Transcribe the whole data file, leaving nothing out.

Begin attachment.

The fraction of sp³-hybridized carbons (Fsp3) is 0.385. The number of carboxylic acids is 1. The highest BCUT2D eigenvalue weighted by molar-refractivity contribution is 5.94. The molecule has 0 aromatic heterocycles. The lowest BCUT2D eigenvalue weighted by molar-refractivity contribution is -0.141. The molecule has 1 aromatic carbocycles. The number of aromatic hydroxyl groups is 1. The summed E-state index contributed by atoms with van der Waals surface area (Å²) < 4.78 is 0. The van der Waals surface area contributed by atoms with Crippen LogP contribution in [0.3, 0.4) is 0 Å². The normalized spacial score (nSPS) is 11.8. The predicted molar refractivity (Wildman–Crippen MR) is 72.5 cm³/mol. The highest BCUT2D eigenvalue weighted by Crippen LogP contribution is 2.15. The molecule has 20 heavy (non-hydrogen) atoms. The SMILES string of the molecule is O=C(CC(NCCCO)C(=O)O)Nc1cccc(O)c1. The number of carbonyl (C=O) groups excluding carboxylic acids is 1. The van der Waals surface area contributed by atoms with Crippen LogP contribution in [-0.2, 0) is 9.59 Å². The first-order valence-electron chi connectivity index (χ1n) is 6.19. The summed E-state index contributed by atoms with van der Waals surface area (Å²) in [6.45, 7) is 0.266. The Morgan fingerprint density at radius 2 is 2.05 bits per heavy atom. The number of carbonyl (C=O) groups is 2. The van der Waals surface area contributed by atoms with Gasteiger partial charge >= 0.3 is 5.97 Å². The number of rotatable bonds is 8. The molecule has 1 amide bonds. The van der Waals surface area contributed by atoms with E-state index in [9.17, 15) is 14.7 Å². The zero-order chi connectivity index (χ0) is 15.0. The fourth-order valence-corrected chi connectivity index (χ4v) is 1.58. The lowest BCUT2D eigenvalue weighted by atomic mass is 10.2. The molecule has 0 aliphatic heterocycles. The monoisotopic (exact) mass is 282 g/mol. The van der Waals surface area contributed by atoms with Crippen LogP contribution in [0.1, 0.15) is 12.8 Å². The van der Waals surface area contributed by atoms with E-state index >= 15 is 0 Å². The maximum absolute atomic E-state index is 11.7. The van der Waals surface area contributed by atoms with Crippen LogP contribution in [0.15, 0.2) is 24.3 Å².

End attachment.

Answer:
The fraction of sp³-hybridized carbons (Fsp3) is 0.385. The number of carboxylic acids is 1. The highest BCUT2D eigenvalue weighted by molar-refractivity contribution is 5.94. The molecule has 0 aromatic heterocycles. The lowest BCUT2D eigenvalue weighted by molar-refractivity contribution is -0.141. The molecule has 1 aromatic carbocycles. The number of aromatic hydroxyl groups is 1. The summed E-state index contributed by atoms with van der Waals surface area (Å²) < 4.78 is 0. The van der Waals surface area contributed by atoms with Crippen LogP contribution in [0.3, 0.4) is 0 Å². The normalized spacial score (nSPS) is 11.8. The predicted molar refractivity (Wildman–Crippen MR) is 72.5 cm³/mol. The highest BCUT2D eigenvalue weighted by Crippen LogP contribution is 2.15. The molecule has 20 heavy (non-hydrogen) atoms. The SMILES string of the molecule is O=C(CC(NCCCO)C(=O)O)Nc1cccc(O)c1. The number of carbonyl (C=O) groups excluding carboxylic acids is 1. The van der Waals surface area contributed by atoms with Crippen LogP contribution in [-0.2, 0) is 9.59 Å². The first-order valence-electron chi connectivity index (χ1n) is 6.19. The summed E-state index contributed by atoms with van der Waals surface area (Å²) in [6.45, 7) is 0.266. The Morgan fingerprint density at radius 2 is 2.05 bits per heavy atom. The number of carbonyl (C=O) groups is 2. The van der Waals surface area contributed by atoms with Gasteiger partial charge >= 0.3 is 5.97 Å². The number of rotatable bonds is 8. The molecule has 1 amide bonds. The van der Waals surface area contributed by atoms with E-state index in [9.17, 15) is 14.7 Å². The zero-order chi connectivity index (χ0) is 15.0. The fourth-order valence-corrected chi connectivity index (χ4v) is 1.58. The lowest BCUT2D eigenvalue weighted by atomic mass is 10.2. The molecule has 0 aliphatic heterocycles. The monoisotopic (exact) mass is 282 g/mol. The van der Waals surface area contributed by atoms with Crippen LogP contribution in [0.1, 0.15) is 12.8 Å². The van der Waals surface area contributed by atoms with E-state index >= 15 is 0 Å². The maximum absolute atomic E-state index is 11.7. The van der Waals surface area contributed by atoms with Crippen LogP contribution in [0.15, 0.2) is 24.3 Å².